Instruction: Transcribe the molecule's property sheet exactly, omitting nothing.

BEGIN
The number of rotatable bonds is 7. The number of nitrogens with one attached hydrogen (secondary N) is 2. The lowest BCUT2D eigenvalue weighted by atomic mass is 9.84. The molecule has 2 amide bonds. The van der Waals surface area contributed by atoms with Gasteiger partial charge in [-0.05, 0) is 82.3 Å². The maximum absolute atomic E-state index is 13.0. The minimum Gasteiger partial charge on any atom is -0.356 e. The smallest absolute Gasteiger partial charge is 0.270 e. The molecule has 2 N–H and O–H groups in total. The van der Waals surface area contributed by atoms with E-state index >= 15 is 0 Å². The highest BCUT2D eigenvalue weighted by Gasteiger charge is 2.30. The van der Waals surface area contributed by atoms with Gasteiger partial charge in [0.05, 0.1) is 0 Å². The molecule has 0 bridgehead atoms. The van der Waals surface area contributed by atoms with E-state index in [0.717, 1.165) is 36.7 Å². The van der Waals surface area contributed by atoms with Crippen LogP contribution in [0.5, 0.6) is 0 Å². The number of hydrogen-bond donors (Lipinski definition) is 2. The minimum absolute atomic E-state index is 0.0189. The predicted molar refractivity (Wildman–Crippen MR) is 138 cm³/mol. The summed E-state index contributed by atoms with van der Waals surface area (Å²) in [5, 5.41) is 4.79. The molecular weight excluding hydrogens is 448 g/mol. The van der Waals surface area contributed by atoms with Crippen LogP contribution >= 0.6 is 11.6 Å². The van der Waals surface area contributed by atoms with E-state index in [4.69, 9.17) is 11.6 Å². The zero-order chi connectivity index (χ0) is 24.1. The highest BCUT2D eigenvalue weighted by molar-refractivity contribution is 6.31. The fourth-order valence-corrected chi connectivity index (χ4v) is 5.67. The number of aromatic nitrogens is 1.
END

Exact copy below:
The number of rotatable bonds is 7. The number of nitrogens with one attached hydrogen (secondary N) is 2. The lowest BCUT2D eigenvalue weighted by atomic mass is 9.84. The molecule has 2 amide bonds. The van der Waals surface area contributed by atoms with Gasteiger partial charge in [-0.05, 0) is 82.3 Å². The maximum absolute atomic E-state index is 13.0. The minimum Gasteiger partial charge on any atom is -0.356 e. The smallest absolute Gasteiger partial charge is 0.270 e. The molecule has 2 N–H and O–H groups in total. The van der Waals surface area contributed by atoms with E-state index >= 15 is 0 Å². The highest BCUT2D eigenvalue weighted by Gasteiger charge is 2.30. The van der Waals surface area contributed by atoms with Gasteiger partial charge in [0.05, 0.1) is 0 Å². The molecule has 0 bridgehead atoms. The van der Waals surface area contributed by atoms with E-state index in [0.717, 1.165) is 36.7 Å². The van der Waals surface area contributed by atoms with Crippen LogP contribution in [0.5, 0.6) is 0 Å². The number of hydrogen-bond donors (Lipinski definition) is 2. The minimum absolute atomic E-state index is 0.0189. The predicted molar refractivity (Wildman–Crippen MR) is 138 cm³/mol. The summed E-state index contributed by atoms with van der Waals surface area (Å²) in [5, 5.41) is 4.79. The molecular weight excluding hydrogens is 448 g/mol. The van der Waals surface area contributed by atoms with Crippen LogP contribution >= 0.6 is 11.6 Å². The van der Waals surface area contributed by atoms with E-state index in [4.69, 9.17) is 11.6 Å². The zero-order chi connectivity index (χ0) is 24.1. The highest BCUT2D eigenvalue weighted by molar-refractivity contribution is 6.31. The fourth-order valence-corrected chi connectivity index (χ4v) is 5.67. The number of aromatic nitrogens is 1.